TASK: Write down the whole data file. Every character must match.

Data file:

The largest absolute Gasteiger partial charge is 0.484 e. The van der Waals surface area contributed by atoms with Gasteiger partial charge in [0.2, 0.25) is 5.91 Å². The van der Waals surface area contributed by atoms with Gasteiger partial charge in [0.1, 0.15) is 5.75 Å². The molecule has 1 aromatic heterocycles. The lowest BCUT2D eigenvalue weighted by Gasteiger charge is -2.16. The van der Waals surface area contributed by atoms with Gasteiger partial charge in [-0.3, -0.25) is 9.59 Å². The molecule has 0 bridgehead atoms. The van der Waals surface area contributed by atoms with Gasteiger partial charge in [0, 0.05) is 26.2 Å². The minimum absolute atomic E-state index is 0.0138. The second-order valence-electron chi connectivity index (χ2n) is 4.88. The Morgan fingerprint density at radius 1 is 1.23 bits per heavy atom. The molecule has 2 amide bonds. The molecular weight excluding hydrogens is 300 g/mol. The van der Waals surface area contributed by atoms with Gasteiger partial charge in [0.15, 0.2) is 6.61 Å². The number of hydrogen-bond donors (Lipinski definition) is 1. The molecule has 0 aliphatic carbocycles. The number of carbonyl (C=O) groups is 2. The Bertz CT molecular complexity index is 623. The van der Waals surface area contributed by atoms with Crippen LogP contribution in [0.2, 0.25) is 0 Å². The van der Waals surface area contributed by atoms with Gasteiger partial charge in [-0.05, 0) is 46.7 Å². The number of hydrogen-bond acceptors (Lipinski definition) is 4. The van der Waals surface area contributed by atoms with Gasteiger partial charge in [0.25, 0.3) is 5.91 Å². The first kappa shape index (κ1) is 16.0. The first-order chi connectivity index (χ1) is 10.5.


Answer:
The largest absolute Gasteiger partial charge is 0.484 e. The van der Waals surface area contributed by atoms with Gasteiger partial charge in [0.2, 0.25) is 5.91 Å². The van der Waals surface area contributed by atoms with Gasteiger partial charge in [0.1, 0.15) is 5.75 Å². The molecule has 1 aromatic heterocycles. The lowest BCUT2D eigenvalue weighted by Gasteiger charge is -2.16. The van der Waals surface area contributed by atoms with Gasteiger partial charge in [-0.3, -0.25) is 9.59 Å². The molecule has 0 bridgehead atoms. The van der Waals surface area contributed by atoms with Gasteiger partial charge in [0, 0.05) is 26.2 Å². The minimum absolute atomic E-state index is 0.0138. The second-order valence-electron chi connectivity index (χ2n) is 4.88. The Morgan fingerprint density at radius 1 is 1.23 bits per heavy atom. The molecule has 2 amide bonds. The molecular weight excluding hydrogens is 300 g/mol. The van der Waals surface area contributed by atoms with Gasteiger partial charge in [0.15, 0.2) is 6.61 Å². The number of hydrogen-bond donors (Lipinski definition) is 1. The molecule has 0 aliphatic carbocycles. The number of carbonyl (C=O) groups is 2. The Bertz CT molecular complexity index is 623. The van der Waals surface area contributed by atoms with Crippen LogP contribution in [0.2, 0.25) is 0 Å². The van der Waals surface area contributed by atoms with Gasteiger partial charge in [-0.05, 0) is 46.7 Å². The number of hydrogen-bond acceptors (Lipinski definition) is 4. The van der Waals surface area contributed by atoms with Gasteiger partial charge in [0.25, 0.3) is 5.91 Å². The first kappa shape index (κ1) is 16.0. The first-order chi connectivity index (χ1) is 10.5.